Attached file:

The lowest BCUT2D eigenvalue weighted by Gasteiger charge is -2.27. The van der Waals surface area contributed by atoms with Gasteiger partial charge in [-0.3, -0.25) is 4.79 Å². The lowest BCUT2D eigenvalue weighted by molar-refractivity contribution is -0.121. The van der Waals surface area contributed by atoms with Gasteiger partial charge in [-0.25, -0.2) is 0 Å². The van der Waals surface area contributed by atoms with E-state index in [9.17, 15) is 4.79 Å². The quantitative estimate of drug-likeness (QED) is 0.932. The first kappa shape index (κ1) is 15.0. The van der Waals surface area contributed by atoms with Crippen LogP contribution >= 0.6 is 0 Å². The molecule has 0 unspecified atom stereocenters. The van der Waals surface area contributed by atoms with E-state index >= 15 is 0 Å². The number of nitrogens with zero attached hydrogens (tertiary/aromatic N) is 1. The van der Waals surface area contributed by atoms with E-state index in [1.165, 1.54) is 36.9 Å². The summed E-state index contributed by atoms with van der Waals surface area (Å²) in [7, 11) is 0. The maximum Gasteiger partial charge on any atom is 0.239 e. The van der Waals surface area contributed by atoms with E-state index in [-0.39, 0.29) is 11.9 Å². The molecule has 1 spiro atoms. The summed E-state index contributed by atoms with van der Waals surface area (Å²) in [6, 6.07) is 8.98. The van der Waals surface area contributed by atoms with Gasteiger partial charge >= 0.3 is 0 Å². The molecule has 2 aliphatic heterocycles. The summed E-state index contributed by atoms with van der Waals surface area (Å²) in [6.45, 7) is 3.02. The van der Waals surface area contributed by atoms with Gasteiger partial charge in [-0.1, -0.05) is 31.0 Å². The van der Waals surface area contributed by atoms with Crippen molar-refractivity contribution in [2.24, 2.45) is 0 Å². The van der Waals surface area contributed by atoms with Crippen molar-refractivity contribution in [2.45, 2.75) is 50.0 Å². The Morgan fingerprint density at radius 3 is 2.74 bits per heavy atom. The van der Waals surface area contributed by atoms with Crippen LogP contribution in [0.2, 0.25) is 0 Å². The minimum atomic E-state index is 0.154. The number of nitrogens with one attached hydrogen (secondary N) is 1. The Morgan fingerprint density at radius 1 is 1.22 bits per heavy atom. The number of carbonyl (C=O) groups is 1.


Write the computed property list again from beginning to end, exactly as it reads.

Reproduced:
The lowest BCUT2D eigenvalue weighted by Gasteiger charge is -2.27. The van der Waals surface area contributed by atoms with Gasteiger partial charge in [-0.3, -0.25) is 4.79 Å². The lowest BCUT2D eigenvalue weighted by molar-refractivity contribution is -0.121. The van der Waals surface area contributed by atoms with Gasteiger partial charge in [-0.25, -0.2) is 0 Å². The van der Waals surface area contributed by atoms with E-state index in [9.17, 15) is 4.79 Å². The quantitative estimate of drug-likeness (QED) is 0.932. The first kappa shape index (κ1) is 15.0. The van der Waals surface area contributed by atoms with Crippen LogP contribution >= 0.6 is 0 Å². The molecule has 0 unspecified atom stereocenters. The van der Waals surface area contributed by atoms with E-state index >= 15 is 0 Å². The number of nitrogens with zero attached hydrogens (tertiary/aromatic N) is 1. The van der Waals surface area contributed by atoms with E-state index in [1.165, 1.54) is 36.9 Å². The summed E-state index contributed by atoms with van der Waals surface area (Å²) in [7, 11) is 0. The maximum Gasteiger partial charge on any atom is 0.239 e. The van der Waals surface area contributed by atoms with E-state index in [-0.39, 0.29) is 11.9 Å². The molecule has 1 spiro atoms. The summed E-state index contributed by atoms with van der Waals surface area (Å²) in [6, 6.07) is 8.98. The van der Waals surface area contributed by atoms with Gasteiger partial charge >= 0.3 is 0 Å². The molecule has 2 aliphatic heterocycles. The summed E-state index contributed by atoms with van der Waals surface area (Å²) in [6.45, 7) is 3.02. The van der Waals surface area contributed by atoms with Gasteiger partial charge in [-0.1, -0.05) is 31.0 Å². The van der Waals surface area contributed by atoms with Crippen molar-refractivity contribution in [2.24, 2.45) is 0 Å². The van der Waals surface area contributed by atoms with Crippen molar-refractivity contribution in [2.45, 2.75) is 50.0 Å². The Morgan fingerprint density at radius 3 is 2.74 bits per heavy atom. The van der Waals surface area contributed by atoms with Crippen LogP contribution in [0.2, 0.25) is 0 Å². The minimum atomic E-state index is 0.154. The number of nitrogens with one attached hydrogen (secondary N) is 1. The Morgan fingerprint density at radius 1 is 1.22 bits per heavy atom. The number of carbonyl (C=O) groups is 1.